of the tumour.
When he sits in his chair by the window
my father’s head droops to his chest
as he snores after lunch
while he waits for me to visit.
When I arrive I see his pale pate through
glass, fine hairs knotted
into a silver halo.
I walk towards him, take his hand
from beneath an ill-fitting cardigan
that doesn’t belong to him,
and greet him with a kiss.
He raises his head,
looks at the clock on the wall,
lances me with a glance
as sharp as a spear,
and smiling, says
‘You’re eight minutes late.’
Josephine Lay is a published poet and writer; her most recent collection is Unravelling 2019. She is editor for Black Eyes Publishing UK and heads the Gloucestershire Poetry Society. She also hosts the monthly poetry event ‘Squawkers’ in Cheltenham.
Your body is small by DS Maolalai
as a folded receipt
in a pocket
and he clings to it
in a downy nightgown.
he is wrapping you
in silk so smooth
you can forget
his rutting crotch
like a hog come to water. you
you look at the ceiling
and watch lines going over,
like a web in a crack.
spit dribbles on your neck
and he gets at your shoulder with his tongue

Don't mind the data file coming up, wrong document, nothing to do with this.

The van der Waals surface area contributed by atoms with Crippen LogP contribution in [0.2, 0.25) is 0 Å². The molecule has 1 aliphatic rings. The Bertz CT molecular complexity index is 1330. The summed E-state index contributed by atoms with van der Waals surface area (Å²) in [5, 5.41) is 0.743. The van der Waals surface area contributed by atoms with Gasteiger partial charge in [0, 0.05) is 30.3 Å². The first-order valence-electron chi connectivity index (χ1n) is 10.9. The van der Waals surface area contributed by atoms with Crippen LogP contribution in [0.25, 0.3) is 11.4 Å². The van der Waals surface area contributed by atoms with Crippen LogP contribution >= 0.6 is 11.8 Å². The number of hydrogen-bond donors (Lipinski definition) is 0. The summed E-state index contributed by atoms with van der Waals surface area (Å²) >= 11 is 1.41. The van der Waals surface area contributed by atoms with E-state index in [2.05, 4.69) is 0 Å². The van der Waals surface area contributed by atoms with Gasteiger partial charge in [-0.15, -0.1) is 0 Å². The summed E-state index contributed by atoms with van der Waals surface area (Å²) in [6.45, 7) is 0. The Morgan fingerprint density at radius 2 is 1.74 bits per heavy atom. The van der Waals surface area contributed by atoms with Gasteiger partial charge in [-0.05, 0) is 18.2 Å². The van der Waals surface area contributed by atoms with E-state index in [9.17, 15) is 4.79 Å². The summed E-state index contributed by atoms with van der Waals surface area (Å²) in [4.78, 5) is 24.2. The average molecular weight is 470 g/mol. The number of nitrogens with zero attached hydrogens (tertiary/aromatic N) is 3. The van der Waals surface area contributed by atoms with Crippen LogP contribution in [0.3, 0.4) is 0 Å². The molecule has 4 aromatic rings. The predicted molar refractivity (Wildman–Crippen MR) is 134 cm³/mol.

and your leg with his fingers
and you don’t like it
but are too
polite to say.
when he falls asleep
you get up quietly
and carefully piss without flushing.
you wash your small hands
and your teeth.
your blue glass feet
in blue patterns
on the tile.
DS Maolalai has been nominated four times for Best of the Net and three times for the Pushcart Prize. His poetry has been released in two collections, Love is Breaking Plates in the Garden (Encircle Press, 2016) and Sad Havoc Among the Birds (Turas Press, 2019)
Folly by K.S. Moore
A jagged edge of sunset gold
cuts the hillside.
Was it folly to build
this land a tower,
that it might fold
its heavenly green
over and over,
a monocle of window
Remember the night
we tested its magic,
walked in a snowflake
chain of bodies,
getting too close?
Remember the shape
of a witch’s shadow,
hat like a dagger,
arms rising to curse
our wicked intrusion,
her figure exposed
K. S. Moore’s poetry has recently appeared in Atlanta Review, Mookychick, The Honest Ulsterman, Fly Press Magazine, Boyne Berries and The Stinging Fly. Work is upcoming in The Stony Thursday Book, Verity La and with Broken Sleep Books. Blog: http://ksmoore.com/